Saturday, December 11, 2010

Douglas Messerli "This Is It"

by Douglas Messerli

Kenny Ortega (director), with performer Michael Jackson This Is It / 2009

Joey Arias (performer), Basil Twist (director) Arias with a Twist / Redcat (Roy and Edna Disney/CalArts Theater) at The Walt Disney Concert Hall, November 21, 2009

Despite the obvious outcries by viewers and critics that This Is It does not portray a performance (indeed there is no audience other than the stage workers, waiting dancers, and others involved in the show) and that it is not even a film (having been intended as a personal documentation of the rehearsals) I found the work to be extremely watchable, if only because its focus, Michael Jackson is, metaphorically speaking, so "blurred out" that he creates an even greater mystery about him than the cause of his recent death.

A boy (even at the age 50), yes, a sensational dancer (indeed, but not, necessarily, here: although many of moves are quick and lithe, the overall choreography, particularly in the robot army number, is based more on fascistic-like marches rather than the smooth glide across space we usually associate with Jackson), a singer (true, but although we get various passages from his catalogue of "greats," for the most part the performer is not singing to his full capacity in an attempt to "save his voice"; at one point when he does begun to belt out a song, he interrupts, "Don't make me sing full out.")

When he does speak, it is, for the most part, psychobabble about his caring for the earth (the worst number in the film is the unbearable "Earth Song"), a hand-joining pep talk with his talented dancers, musicians, and staff, and quiet mumblings when something goes amiss. The most insightful moments are when Jackson speaks of his art, of the necessity of waiting between beats, stepping at the right moment into the spotlight, pausing in a musical phrase, getting the precise beat of a song. If nothing else, it is clear that Jackson is a consummate showman. Yet we get little insight into the man, and only glimpses of what the final performance might have looked like. Certainly it would have been somewhat spectacular, but clearly, also, it might have revealed that the aging Michael was no longer at his top, and the directions in which his art was apparently taking him were distances from the Astaire-like perfections of "Thriller" or his famed "moon walk."

I know I will be heckled, perhaps even hated, by all those who love the "King of Pop," but I feel that Jackson's music was never his great contribution. Most of his best known songs are repetitive ditties gaffed up by inward gulps of breath and sigh. He was a great dancer, a performer who knew up until the last day of his life how to move his thin body to convey a deeply asexual sexuality that made him into something for everybody to love. But This Is It, I am afraid, is not what it/he is or was. If anything, the documentary further mystifies us in our search to find out who this "man in the mirror" was. Here he remains only a shadow of a shadow, and one wonders "Does he have any reality away from his audience?" One comes to see him, ultimately, as one of the most lonely beings in the universe, like a frightened child, demanding doctors be there every night to put him asleep. Was he afraid of death or afraid of life?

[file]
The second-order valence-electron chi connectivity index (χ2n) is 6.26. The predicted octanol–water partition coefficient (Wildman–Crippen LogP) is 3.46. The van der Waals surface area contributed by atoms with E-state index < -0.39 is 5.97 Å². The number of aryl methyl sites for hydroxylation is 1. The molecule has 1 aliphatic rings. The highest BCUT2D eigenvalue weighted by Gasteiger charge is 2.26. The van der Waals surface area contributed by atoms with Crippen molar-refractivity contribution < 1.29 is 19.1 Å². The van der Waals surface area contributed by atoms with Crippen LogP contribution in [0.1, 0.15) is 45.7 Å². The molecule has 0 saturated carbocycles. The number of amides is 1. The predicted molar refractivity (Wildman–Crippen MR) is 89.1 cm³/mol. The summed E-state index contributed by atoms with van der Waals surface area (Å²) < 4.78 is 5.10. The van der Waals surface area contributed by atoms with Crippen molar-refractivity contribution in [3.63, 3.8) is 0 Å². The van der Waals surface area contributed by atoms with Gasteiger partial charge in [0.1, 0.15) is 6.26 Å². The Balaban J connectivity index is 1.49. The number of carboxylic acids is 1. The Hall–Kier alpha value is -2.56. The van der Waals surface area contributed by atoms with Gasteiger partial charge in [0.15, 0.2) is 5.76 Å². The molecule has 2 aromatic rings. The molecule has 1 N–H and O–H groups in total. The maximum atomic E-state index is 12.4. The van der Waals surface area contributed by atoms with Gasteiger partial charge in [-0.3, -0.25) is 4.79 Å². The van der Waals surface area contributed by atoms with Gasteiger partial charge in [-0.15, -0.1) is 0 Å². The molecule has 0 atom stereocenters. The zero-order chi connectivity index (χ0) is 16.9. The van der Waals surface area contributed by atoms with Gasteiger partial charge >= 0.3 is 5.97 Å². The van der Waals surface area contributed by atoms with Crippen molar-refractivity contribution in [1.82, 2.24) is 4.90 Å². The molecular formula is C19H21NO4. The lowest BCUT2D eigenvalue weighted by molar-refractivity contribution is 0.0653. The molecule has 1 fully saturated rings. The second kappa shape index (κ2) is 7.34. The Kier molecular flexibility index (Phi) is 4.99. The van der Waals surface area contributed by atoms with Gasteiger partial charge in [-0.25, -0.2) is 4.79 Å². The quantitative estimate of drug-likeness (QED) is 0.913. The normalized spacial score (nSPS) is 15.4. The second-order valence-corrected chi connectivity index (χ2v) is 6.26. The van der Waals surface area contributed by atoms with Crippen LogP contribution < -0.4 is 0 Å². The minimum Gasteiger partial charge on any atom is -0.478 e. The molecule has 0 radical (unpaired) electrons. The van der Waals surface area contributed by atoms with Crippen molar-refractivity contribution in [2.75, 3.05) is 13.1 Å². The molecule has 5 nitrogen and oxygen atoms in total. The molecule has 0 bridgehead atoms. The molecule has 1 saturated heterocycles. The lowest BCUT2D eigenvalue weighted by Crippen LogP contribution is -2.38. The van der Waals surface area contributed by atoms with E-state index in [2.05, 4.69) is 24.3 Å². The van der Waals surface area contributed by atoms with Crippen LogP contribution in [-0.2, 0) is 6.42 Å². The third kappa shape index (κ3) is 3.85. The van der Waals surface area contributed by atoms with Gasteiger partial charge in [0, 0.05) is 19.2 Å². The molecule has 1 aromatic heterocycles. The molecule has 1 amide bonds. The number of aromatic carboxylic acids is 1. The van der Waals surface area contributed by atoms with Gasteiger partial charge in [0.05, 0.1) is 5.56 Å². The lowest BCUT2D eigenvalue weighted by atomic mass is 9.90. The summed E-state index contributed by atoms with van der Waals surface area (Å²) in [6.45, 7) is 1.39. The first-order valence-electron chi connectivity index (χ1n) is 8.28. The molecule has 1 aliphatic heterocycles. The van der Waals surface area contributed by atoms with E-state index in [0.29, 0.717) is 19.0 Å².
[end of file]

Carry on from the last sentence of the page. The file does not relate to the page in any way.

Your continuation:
A few days after seeing This Is It, I attended a performance of the drag queen Joey Arias directed by Basil Twist. Like Jackson, Arias is an excellent performer, but here it is the voice that dominates, not the feet. Indeed for his great dance finale, Twist provides him with dozens of dancing legs and scene right out of Busby Berkeley, yet those high kicking gams are puppets, not Arias' own slim limbs.

While Jackson worked big, on a gargantuan scale, Arias does more with small, working with the stunning sets and costumes of Twist, Thierry Manfred Mugler, and Chris March.

Without any apparent logic, Arias begins his vocal narrative as a captive in a alien space ship, attentively watched over by alien men, until, evidently thrust out of this spatial Eden she falls through space into a kind of campy corduroy-covered jungle, an earthly Eden with a large python slithering through its confines.

Evidently Arias is thrown out of that heaven as well, ending up, inevitably, in Hell, sexually entrapped by Satan's slaves and soon after wrapped in the arms of a giant squid.
Appearing like a slightly pouting, perhaps betrayed dominatrix with a long pony tail, Arias sings out in raspy voice through an equally hair-extended mic in a manner that is often more interpretive than Madonna or even Bette Middler, beginning with Led Zeppelin's "Kashmir" and moving quickly into Lennon and McCartney's "Lucy in the Sky with Diamonds." Her moving version of Eric Carmen's "All By Myself" and the Billie Holliday-like rendition of "You Changed" is vocally more powerful than anything Michael Jackson might have spit out.

Suddenly it's time for her to get herself down to The Great White Way, but her talent is so enormous that when she arrives in Manhattan she is the size of King Kong, swallowing up male passengers on trains and in taxis as she moves through New York's neighborhoods, ending up in a scene right out of a motion picture musical.

Like Jackson's missing person, Arias' twisted being—that is, his persona—is just that, a figure of true talent, funny and entertaining enough for anyone to enjoy, but also a kind of monster who can never quite fit into everyday life.

Needless to say both audiences for This Is It and Arias with a Twist applauded with complete abandon.

Los Angeles, November 22, 2009
Copyright (c) 2009 by Douglas Messerli

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